They say that Leipzig has always had delusions of grandeur.
Laying bare the normalization of nationalistic, xenophobic, racist and antisemitic rhetoric, Prof. Ruth Wodak builds a new framework for this ‘politics of fear’ that is entrenching the social divides of nation, gender and body in Europe and beyond. The result reveals the micro-politics of right-wing populism: how discourses, genres, images and texts are performed and manipulated in both formal and also everyday contexts with profound consequences.
A very well-accomplished but apparently quite modest fellow glocal will be speaking in Leipzig on Wednesday, June 3. It’s the inaugural lecture of Prof. Scarlett Cornelissen, the recently appointed Leibniz Professor at Leipzig University’s Research Academy. It’s entitled “Asia in the African Scholarly Imaginary,” and sounds intriguing to me, so I’ll be there. The lecture starts at 5:15 p.m. and lasts until 6:45 p.m., at the Alter Senatssaal, Ritterstr. 26, 04109 Leipzig. It’s open to the general public.
Brazilian writer Felipe Cherubin, who has worked as a journalist for Estado de S. Paulo and studied (and extensively read and dissected even on his free time) philosophy and psychology, managed to land this fascinating interview in English with Jonathan Haidt. A social psychologist, Haidt, in his own words, studies “morality and emotion, and how they vary across cultures.” The interview featured here – a sort of philosophy of psychology and psychology of philosophy – touches on a range of issues including nature vs. nurture, the marginalization of Darwin, the moral cult of religious leaders and philosophers, and eating one’s own pet dog.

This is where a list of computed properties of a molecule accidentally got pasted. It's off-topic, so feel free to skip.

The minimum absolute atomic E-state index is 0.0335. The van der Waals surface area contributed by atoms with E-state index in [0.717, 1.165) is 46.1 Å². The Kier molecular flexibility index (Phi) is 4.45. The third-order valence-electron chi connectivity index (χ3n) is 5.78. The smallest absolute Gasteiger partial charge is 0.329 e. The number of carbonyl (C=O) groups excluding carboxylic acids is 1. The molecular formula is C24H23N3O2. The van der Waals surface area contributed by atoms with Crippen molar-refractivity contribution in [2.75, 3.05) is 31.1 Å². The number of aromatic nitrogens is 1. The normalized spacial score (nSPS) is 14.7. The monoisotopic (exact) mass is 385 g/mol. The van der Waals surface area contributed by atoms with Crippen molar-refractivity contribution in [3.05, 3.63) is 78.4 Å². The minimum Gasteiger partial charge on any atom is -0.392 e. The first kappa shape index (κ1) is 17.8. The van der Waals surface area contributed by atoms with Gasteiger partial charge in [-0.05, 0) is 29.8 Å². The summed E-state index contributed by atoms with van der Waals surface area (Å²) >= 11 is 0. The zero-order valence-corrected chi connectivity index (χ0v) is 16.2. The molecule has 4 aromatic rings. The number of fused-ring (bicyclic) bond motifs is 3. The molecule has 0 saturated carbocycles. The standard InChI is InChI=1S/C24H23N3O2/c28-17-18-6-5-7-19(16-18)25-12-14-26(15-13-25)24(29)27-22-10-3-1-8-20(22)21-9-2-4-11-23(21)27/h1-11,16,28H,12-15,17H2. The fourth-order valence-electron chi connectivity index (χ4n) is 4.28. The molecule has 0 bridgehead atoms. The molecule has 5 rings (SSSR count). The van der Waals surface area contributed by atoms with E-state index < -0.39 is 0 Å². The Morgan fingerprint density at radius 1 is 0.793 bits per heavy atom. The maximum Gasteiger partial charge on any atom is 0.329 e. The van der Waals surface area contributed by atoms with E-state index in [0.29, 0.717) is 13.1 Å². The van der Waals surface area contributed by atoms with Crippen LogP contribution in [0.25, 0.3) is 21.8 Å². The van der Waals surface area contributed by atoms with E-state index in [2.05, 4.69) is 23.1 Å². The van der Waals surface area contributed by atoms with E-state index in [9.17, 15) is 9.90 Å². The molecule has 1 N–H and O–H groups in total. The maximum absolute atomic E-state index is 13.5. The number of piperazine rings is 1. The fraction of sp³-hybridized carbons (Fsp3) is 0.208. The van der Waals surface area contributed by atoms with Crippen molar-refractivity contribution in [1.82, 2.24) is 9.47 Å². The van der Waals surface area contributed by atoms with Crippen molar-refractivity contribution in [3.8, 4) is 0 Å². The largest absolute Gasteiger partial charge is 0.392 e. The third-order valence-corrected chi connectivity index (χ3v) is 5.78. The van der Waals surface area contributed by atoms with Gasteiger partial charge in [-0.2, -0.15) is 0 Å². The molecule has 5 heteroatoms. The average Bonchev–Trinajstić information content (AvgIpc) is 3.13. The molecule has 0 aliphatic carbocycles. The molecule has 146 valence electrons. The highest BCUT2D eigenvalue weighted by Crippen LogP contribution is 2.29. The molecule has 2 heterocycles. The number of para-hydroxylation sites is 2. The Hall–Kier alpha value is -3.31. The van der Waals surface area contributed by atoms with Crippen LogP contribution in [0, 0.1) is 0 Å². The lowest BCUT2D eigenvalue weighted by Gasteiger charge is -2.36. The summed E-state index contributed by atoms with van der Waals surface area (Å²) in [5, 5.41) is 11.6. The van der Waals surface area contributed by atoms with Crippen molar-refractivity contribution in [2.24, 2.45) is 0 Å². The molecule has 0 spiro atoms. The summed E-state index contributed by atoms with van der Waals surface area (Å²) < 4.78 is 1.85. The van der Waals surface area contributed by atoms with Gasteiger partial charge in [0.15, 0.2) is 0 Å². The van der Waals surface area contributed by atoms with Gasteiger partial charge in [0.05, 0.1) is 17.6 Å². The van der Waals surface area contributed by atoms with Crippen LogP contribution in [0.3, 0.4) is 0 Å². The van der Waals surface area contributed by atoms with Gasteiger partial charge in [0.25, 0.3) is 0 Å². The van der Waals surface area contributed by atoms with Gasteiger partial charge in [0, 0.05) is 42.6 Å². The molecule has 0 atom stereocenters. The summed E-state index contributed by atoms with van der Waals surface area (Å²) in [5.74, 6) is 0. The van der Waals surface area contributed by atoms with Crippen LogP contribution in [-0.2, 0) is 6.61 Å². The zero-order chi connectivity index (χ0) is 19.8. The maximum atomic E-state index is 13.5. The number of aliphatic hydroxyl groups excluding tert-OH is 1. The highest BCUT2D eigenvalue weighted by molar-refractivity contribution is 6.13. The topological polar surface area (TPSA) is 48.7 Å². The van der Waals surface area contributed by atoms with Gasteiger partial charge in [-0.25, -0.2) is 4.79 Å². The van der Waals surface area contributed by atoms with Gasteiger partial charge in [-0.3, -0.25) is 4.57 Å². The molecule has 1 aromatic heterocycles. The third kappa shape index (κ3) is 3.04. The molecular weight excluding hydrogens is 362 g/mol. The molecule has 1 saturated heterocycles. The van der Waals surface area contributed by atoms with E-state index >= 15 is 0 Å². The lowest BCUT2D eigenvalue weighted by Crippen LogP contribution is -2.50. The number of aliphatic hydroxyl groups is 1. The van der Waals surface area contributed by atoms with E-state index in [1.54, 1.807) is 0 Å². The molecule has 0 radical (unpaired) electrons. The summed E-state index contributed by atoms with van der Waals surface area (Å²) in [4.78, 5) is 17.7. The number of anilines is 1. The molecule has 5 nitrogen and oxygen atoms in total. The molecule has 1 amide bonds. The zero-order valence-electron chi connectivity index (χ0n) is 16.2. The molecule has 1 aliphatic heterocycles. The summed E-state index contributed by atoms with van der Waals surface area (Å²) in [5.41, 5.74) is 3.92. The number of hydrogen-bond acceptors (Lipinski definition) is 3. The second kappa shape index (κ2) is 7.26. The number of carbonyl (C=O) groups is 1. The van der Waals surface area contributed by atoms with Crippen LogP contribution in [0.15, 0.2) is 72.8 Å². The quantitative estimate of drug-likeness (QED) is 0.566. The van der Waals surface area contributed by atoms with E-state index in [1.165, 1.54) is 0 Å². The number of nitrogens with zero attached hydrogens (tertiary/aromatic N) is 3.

“Through the sterile representation of ancient objects we are reminded that the non-material world was always illusion. The disenchantment that came with the enlightenment was merely a recognition of the true human condition, rather than a process that was rooted in a particular (materialist) ontology. The reduction of human history to technological evolution is the historiographical manifestation of this materialism. This narrative can be sold especially effectively in a city like Chemnitz, where ‘actually existing socialism’ has only very recently been replaced by financialised capitalism. Both ideologies reduce human history to its material dimensions.”